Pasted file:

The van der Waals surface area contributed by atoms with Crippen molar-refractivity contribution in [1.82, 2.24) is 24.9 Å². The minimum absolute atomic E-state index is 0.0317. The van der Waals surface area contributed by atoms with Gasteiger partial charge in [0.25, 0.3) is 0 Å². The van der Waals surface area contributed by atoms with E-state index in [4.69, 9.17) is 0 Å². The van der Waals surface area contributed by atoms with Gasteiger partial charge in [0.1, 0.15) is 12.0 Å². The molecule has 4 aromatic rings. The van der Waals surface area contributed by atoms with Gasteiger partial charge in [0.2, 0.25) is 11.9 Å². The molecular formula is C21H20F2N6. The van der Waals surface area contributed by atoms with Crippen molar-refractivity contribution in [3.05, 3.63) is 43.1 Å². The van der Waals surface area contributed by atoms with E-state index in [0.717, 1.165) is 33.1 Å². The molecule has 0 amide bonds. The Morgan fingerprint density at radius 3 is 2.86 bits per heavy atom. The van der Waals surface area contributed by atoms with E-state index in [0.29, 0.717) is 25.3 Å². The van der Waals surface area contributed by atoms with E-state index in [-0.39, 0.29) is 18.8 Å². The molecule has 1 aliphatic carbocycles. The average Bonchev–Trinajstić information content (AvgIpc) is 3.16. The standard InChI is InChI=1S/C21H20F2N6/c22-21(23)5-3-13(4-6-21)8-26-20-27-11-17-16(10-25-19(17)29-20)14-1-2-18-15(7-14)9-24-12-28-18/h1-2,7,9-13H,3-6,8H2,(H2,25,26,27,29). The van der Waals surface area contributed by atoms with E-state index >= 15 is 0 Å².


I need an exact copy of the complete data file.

The van der Waals surface area contributed by atoms with Crippen molar-refractivity contribution in [1.82, 2.24) is 24.9 Å². The minimum absolute atomic E-state index is 0.0317. The van der Waals surface area contributed by atoms with Gasteiger partial charge in [0.25, 0.3) is 0 Å². The van der Waals surface area contributed by atoms with E-state index in [4.69, 9.17) is 0 Å². The van der Waals surface area contributed by atoms with Gasteiger partial charge in [0.1, 0.15) is 12.0 Å². The molecule has 4 aromatic rings. The van der Waals surface area contributed by atoms with Gasteiger partial charge in [0.2, 0.25) is 11.9 Å². The molecular formula is C21H20F2N6. The van der Waals surface area contributed by atoms with Crippen molar-refractivity contribution in [3.05, 3.63) is 43.1 Å². The van der Waals surface area contributed by atoms with E-state index in [0.717, 1.165) is 33.1 Å². The molecule has 0 amide bonds. The Morgan fingerprint density at radius 3 is 2.86 bits per heavy atom. The van der Waals surface area contributed by atoms with E-state index in [0.29, 0.717) is 25.3 Å². The van der Waals surface area contributed by atoms with E-state index in [-0.39, 0.29) is 18.8 Å². The molecule has 1 aliphatic carbocycles. The average Bonchev–Trinajstić information content (AvgIpc) is 3.16. The standard InChI is InChI=1S/C21H20F2N6/c22-21(23)5-3-13(4-6-21)8-26-20-27-11-17-16(10-25-19(17)29-20)14-1-2-18-15(7-14)9-24-12-28-18/h1-2,7,9-13H,3-6,8H2,(H2,25,26,27,29). The van der Waals surface area contributed by atoms with E-state index >= 15 is 0 Å².